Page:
Bradley ChalupskiBradley Chalupski, J.D. ’10 is going to be the first Israeli born athlete to compete at the Skeleton World Championships. The Pirate Press sat down with Bradley to ask him about the unique sport of Skeleton and how he prepares for competition. We also spoke to him about what it means to represent his country on such a grand scale.

PP: How did you become involved with skeleton?

BC: Honestly? I saw it on the television and thought it looked like fun. No joke. I was sitting in my dorm room my senior year of college watching the 2006 Olympics in Torino and saw this ridiculously awesome looking sport. I said to myself, "That looks like a ton of fun and I bet I could be good at that."

PP: For those who are unfamiliar, what exactly is Skeleton and what does a competition involve?

BC: Skeleton is most easily described as head-first luge. I go head-first down an ice chute at speeds up to 78mph. It is contested on the same track as luge and bobsled. The sled stands about half a foot tall on its blades (known as "runners") and has some pieces of steel welded onto it to keep me in the center (known as the "saddle") as I go down the track. I refer to it as my “flying cookie-sheet." I bend over, grab onto one side of the saddle, and literally push the sled by running with one hand on and the other hand off, which I use for balance and to generate momentum. I run in this way about 40 meters before I leap on top of the sled, and lie down. Unlike luge or bobsled the sled that I use does not have a steering mechanism proper, and so once I am lying down on the sled I instead rely on subtle movements of my head, shoulders, knees, and toes to drive the sled where I want it to go.

As for a competition, the basic format is two runs down the track and the best combined time wins. There are certain protocols on race day (runner temperature, weight requirements, etc.) which are to be taken into consideration as well. All tracks, with few exceptions, are about a mile long so you are basically racing on two miles of ice. It is not uncommon to have the difference between first and third be less than a tenth of a second. A recent World Cup race was won by literally one-one-thousandth of a second. I myself just missed Israel's first medal in an FIBT Skeleton competition by 0.2 seconds over two miles of ice. It's tough, but it's the nature of the sport and you know it when you sign up for it.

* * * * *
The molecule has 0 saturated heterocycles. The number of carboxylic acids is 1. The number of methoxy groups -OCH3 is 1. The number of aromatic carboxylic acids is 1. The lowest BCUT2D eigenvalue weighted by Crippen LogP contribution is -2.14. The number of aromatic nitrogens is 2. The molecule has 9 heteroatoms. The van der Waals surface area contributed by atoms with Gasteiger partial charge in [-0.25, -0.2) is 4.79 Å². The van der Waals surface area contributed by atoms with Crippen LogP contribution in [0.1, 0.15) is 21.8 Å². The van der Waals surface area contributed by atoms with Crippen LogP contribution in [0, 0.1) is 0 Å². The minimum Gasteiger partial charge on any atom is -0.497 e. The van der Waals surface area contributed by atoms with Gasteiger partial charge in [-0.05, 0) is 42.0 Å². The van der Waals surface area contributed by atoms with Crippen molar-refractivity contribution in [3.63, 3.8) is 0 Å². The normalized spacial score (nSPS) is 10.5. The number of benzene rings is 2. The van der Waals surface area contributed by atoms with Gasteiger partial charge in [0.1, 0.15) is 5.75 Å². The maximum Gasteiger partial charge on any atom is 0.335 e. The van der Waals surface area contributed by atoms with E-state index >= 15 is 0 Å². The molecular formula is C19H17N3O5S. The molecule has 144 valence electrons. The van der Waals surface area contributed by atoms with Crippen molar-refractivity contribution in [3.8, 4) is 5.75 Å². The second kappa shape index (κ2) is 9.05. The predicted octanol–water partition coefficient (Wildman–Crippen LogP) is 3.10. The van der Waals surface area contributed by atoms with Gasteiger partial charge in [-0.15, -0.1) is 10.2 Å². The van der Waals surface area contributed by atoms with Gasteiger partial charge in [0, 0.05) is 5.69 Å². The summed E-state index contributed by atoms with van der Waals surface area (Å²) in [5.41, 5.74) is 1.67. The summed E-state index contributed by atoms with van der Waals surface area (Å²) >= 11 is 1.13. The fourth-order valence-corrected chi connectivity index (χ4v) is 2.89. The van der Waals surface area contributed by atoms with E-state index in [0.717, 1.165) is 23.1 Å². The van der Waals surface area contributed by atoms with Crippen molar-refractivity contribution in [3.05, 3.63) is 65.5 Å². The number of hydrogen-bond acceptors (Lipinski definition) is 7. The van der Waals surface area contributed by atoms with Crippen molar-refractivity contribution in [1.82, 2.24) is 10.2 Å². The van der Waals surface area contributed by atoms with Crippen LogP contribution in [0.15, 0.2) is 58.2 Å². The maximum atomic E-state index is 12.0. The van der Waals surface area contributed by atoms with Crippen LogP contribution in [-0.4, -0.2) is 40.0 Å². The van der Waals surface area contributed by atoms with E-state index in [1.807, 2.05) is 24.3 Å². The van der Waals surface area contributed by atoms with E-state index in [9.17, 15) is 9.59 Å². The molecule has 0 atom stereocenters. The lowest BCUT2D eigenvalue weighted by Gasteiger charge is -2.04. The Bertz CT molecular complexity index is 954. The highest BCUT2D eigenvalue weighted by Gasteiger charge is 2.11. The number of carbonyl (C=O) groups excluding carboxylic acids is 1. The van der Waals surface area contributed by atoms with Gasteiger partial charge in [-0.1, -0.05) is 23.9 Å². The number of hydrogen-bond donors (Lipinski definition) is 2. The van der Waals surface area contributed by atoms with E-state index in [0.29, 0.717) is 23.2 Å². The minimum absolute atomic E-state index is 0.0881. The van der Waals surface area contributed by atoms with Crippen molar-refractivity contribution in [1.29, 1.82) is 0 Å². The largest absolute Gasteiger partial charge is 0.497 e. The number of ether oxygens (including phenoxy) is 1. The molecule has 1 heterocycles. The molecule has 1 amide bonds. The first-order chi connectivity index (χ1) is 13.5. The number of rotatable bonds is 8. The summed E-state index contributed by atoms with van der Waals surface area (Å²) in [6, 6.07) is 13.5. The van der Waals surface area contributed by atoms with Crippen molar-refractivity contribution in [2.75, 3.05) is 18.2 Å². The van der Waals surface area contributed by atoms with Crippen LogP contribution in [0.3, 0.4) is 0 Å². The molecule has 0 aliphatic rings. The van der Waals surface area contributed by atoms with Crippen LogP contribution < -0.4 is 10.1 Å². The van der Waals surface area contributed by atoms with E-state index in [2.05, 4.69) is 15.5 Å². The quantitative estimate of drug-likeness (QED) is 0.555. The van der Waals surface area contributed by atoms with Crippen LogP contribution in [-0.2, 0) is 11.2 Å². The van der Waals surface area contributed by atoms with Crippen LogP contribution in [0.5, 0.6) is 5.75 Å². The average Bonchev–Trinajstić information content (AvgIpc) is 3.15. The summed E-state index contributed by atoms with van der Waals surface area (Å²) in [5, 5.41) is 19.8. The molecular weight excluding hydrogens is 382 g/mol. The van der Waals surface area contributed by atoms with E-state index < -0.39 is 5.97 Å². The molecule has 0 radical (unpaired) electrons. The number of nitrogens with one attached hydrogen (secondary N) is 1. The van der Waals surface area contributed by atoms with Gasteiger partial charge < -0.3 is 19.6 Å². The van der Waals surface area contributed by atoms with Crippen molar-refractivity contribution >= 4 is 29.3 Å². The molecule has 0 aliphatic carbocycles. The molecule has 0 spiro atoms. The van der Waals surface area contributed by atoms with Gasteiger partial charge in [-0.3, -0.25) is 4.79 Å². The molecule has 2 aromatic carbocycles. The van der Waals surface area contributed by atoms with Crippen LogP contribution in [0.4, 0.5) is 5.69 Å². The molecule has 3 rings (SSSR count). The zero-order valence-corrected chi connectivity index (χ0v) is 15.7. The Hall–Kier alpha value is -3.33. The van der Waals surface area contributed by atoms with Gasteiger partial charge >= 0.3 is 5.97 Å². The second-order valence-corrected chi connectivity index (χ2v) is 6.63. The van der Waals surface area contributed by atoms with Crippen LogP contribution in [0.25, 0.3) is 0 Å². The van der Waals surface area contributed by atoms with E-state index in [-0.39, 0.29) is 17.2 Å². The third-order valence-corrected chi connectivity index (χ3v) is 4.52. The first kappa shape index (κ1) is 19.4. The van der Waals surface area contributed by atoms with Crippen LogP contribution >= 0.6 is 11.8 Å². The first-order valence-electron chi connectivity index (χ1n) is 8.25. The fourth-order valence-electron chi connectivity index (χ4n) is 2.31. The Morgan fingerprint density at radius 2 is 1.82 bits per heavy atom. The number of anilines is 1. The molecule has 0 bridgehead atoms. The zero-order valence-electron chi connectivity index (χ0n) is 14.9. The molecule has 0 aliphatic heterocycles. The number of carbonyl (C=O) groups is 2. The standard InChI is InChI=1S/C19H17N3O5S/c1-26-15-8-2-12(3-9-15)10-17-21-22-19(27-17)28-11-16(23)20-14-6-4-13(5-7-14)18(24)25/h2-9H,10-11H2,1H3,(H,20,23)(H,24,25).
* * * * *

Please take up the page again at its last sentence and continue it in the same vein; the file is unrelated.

PP: What are the dangers involved and do you take any extra safety precautions during practice and events?

BC: There are dangers involved in this sport? Really? But in all seriousness, Skeleton is definitely an intense, extreme sport. Really all that I wear when I go down the mountain is a helmet, a long-track ice skating speed suit, and my spikes (which allow me to run on ice). The thing that most people are amazed to learn about Skeleton is that it is actually the safest of the three sliding sports (luge, bobsled, skeleton). It sounds so crazy because we go head-first, but that is actually the safest way to do it.
I have come off of my sled two times in my life, and both times I simply went sliding down the track on my butt until I stopped. I didn't have a scratch on me. Moreover, I actually took another run that day after coming entirely off my sled. That would never happen in Luge.

PP: You are going to become the first Israeli athlete to participate in the Skeleton World Championships. How does it feel to represent your country?

BC: It goes without saying that it is a huge honor. Israel is such a unique country in the history of the world that it really is more than just a country that I am representing; it is in fact an entire people. Every day I remind myself of what I am representing. It is not every person that gets to be the representative of their country or people. Whenever we do anything, we always remember that it is not we who are acting, but Israel and do our best to live up to being worthy representatives.

PP: Are you more nervous or excited for the World Championship stage?

BC: It is a huge honor to be representing Israel at this year's World Championships. I wouldn't say that I am nervous, since I am not expected to win anything and ultimately I am just there to compete. I think it is the type of thing that I will not truly grasp the magnitude of until I am there. However, my goal is to do my thing and represent myself and Israel with dignity and pride. Bobsledding is huge in Germany, and I am told that more than 10,000 spectators are expected to show up for the event.